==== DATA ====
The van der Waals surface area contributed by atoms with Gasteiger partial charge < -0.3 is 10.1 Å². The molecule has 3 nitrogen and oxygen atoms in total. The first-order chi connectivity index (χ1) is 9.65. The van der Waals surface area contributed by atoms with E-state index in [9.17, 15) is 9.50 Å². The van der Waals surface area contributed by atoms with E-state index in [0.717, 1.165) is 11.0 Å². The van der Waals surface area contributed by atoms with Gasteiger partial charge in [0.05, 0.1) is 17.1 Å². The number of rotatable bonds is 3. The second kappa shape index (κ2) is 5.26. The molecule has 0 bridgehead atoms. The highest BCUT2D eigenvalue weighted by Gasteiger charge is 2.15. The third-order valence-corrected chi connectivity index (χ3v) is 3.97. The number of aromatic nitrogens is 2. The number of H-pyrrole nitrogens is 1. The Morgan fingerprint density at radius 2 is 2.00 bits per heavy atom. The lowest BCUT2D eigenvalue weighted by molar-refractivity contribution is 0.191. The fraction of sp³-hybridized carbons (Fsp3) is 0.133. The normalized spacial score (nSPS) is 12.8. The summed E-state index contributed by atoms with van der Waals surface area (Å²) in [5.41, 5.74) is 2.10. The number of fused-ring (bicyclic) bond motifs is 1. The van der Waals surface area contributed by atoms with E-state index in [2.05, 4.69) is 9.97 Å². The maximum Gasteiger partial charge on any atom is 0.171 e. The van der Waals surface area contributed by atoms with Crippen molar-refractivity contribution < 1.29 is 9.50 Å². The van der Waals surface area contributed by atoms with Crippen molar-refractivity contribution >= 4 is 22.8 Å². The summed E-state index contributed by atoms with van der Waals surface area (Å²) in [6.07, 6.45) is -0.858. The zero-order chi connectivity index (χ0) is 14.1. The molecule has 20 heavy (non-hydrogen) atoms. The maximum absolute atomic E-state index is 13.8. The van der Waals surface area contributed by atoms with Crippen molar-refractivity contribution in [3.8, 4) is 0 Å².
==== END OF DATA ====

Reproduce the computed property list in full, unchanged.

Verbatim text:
The van der Waals surface area contributed by atoms with Gasteiger partial charge < -0.3 is 10.1 Å². The molecule has 3 nitrogen and oxygen atoms in total. The first-order chi connectivity index (χ1) is 9.65. The van der Waals surface area contributed by atoms with E-state index in [9.17, 15) is 9.50 Å². The van der Waals surface area contributed by atoms with E-state index in [0.717, 1.165) is 11.0 Å². The van der Waals surface area contributed by atoms with Gasteiger partial charge in [0.05, 0.1) is 17.1 Å². The number of rotatable bonds is 3. The second kappa shape index (κ2) is 5.26. The molecule has 0 bridgehead atoms. The highest BCUT2D eigenvalue weighted by Gasteiger charge is 2.15. The third-order valence-corrected chi connectivity index (χ3v) is 3.97. The number of aromatic nitrogens is 2. The number of H-pyrrole nitrogens is 1. The Morgan fingerprint density at radius 2 is 2.00 bits per heavy atom. The lowest BCUT2D eigenvalue weighted by molar-refractivity contribution is 0.191. The fraction of sp³-hybridized carbons (Fsp3) is 0.133. The normalized spacial score (nSPS) is 12.8. The summed E-state index contributed by atoms with van der Waals surface area (Å²) in [5.41, 5.74) is 2.10. The number of fused-ring (bicyclic) bond motifs is 1. The van der Waals surface area contributed by atoms with E-state index in [2.05, 4.69) is 9.97 Å². The maximum Gasteiger partial charge on any atom is 0.171 e. The van der Waals surface area contributed by atoms with Crippen molar-refractivity contribution < 1.29 is 9.50 Å². The van der Waals surface area contributed by atoms with Crippen molar-refractivity contribution >= 4 is 22.8 Å². The summed E-state index contributed by atoms with van der Waals surface area (Å²) in [6.07, 6.45) is -0.858. The zero-order chi connectivity index (χ0) is 14.1. The molecule has 20 heavy (non-hydrogen) atoms. The maximum absolute atomic E-state index is 13.8. The van der Waals surface area contributed by atoms with Crippen molar-refractivity contribution in [3.8, 4) is 0 Å².